Ecology of Madagascar

One of the most magical scientific spots on the face of the earth!

Madagascar is considered worldwide as a "biodiversity hotspot." That is, compared to most other places on earth, Madagascar has a greater number of species of organisms (plants, animals, fungi, etc.), most of which cannot be found anywhere else on earth!

There are approximately 12,000 plant species known in Madagascar, 80% of the species, and nine plant families are found only in Madagascar (that is, they are endemic). Madagascar's known ant fauna is currently comprised of 418 species and subspecies, 96% of which are found nowhere else, and the number of named species is expected to continue to grow rapidly. The amphibians (frogs) of Madagascar are 99% endemic and the number of species found on the island surpasses the number in Australia, Costa Rica, and perhaps even India. Though Madagascar is only 200 miles from mainland Africa at its nearest point, approximately 50% of its bird species are endemic. As a final example, 100% of Madagascar's native (not the introduced dogs, cats, and rats) land mammals are endemic, and five of the 14 families of living primates are found only on this island.

Scientists think there are two reasons for this amazing biodiversity (diversity of life) on the island of Madagascar. First, Madagascar has been separated from mainland Africa for about 160 million years, and from India and Australia for about 90 million years. Second, the island has seven different ecoregions (habitat types) from tropical rainforest to deserts. These occurred because of landscape structure and the southeast trade winds.

These two reasons combined to allow organisms to have plenty of time and plenty of different habitats to adapt to (giving a variety of forms of plants and animals). Because of this, we have colorful, small frogs called mantellas, alien-like leaf-tail geckos, bizarre giraffe-necked weevils, the elusive fossa, most species of color-changing chameleons, the rosy periwinkle, and much more.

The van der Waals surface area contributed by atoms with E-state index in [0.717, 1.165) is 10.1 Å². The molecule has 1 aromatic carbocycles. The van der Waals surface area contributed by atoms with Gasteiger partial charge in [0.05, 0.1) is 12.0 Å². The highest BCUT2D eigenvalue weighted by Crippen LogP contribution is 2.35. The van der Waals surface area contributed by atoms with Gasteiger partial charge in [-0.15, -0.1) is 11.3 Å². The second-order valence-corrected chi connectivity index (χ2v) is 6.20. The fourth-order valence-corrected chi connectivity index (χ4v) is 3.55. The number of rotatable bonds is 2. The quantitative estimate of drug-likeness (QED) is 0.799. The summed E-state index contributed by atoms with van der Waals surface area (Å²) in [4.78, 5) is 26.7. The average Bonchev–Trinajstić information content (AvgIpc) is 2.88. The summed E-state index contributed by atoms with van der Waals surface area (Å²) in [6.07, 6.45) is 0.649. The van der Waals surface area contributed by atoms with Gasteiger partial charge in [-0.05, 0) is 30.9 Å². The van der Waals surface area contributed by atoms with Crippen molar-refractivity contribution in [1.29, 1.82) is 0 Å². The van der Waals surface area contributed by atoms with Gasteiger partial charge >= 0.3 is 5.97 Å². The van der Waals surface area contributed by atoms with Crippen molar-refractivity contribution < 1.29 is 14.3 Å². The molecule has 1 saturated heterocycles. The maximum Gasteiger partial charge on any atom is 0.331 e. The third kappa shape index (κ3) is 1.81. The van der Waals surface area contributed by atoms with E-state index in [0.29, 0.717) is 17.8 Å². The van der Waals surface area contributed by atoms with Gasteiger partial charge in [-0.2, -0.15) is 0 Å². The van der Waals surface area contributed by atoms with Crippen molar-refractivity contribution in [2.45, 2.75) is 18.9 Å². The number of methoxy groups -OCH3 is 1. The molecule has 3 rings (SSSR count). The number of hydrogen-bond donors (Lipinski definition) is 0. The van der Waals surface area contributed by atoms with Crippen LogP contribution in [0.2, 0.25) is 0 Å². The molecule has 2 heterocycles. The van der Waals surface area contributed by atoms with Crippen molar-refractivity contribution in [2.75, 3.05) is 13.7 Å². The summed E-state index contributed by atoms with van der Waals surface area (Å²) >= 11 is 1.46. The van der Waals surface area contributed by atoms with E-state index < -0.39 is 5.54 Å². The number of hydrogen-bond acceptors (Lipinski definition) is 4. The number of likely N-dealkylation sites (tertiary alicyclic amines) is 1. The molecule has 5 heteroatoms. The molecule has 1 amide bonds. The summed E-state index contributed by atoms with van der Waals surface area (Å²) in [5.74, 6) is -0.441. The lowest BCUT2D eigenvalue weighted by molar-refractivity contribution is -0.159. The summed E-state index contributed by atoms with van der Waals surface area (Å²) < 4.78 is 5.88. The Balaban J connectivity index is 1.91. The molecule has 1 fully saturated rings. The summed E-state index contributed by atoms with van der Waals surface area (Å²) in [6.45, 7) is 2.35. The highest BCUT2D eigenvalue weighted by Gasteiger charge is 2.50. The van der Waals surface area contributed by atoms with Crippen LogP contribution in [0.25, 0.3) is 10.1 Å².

In fact the biodiversity is so great, species are still being discovered in Madagascar at a very high rate! For example, between 1992 and 2003, 60 new species of frogs were described from Madagascar and between 2004 and 2009, at least five new lemurs were described.

Madagascar is one of the few places on earth where new species of mammals are still being found. Madagascar is a biological jewel. For a more complete report as well as references and internet links of interest, please contact our Fort Walton Beach headquarters.

© Mark Walvoord

© Mark Walvoord

What Can PFM Do?

PFM's current priority is working to educate the Malagasy people who directly impact the state of the southeastern rain forest. PFM recognizes both the need to protect endangered ecosystem, and that there are numerous international organizations working towards this goal. PFM's work compliments and supports the efforts of these organizations.

Madagascar's endangered forest situation is somewhat different than many areas of the world where multi-national corporations are destroying vital natural resources. Most of Madagascar's native flora have been cut back by the local populace for agriculture (rice fields and zebu grazing) and wood for charcoal. Organizations need to address these situations with appropriate education and technology (e.g., solar stoves and ovens, hydro and wind-power, better agricultural techniques, etc.). Beliefs of the local people sometimes prevent proper relationships between them and conservation organizations. When this is the case, cultural sensitivity, empathy, and education are needed to build trusting relationships. This takes time and personal sacrifice, not just formulas and methodologies. PFM is committed to just such a strategy as we tackle this difficult issue.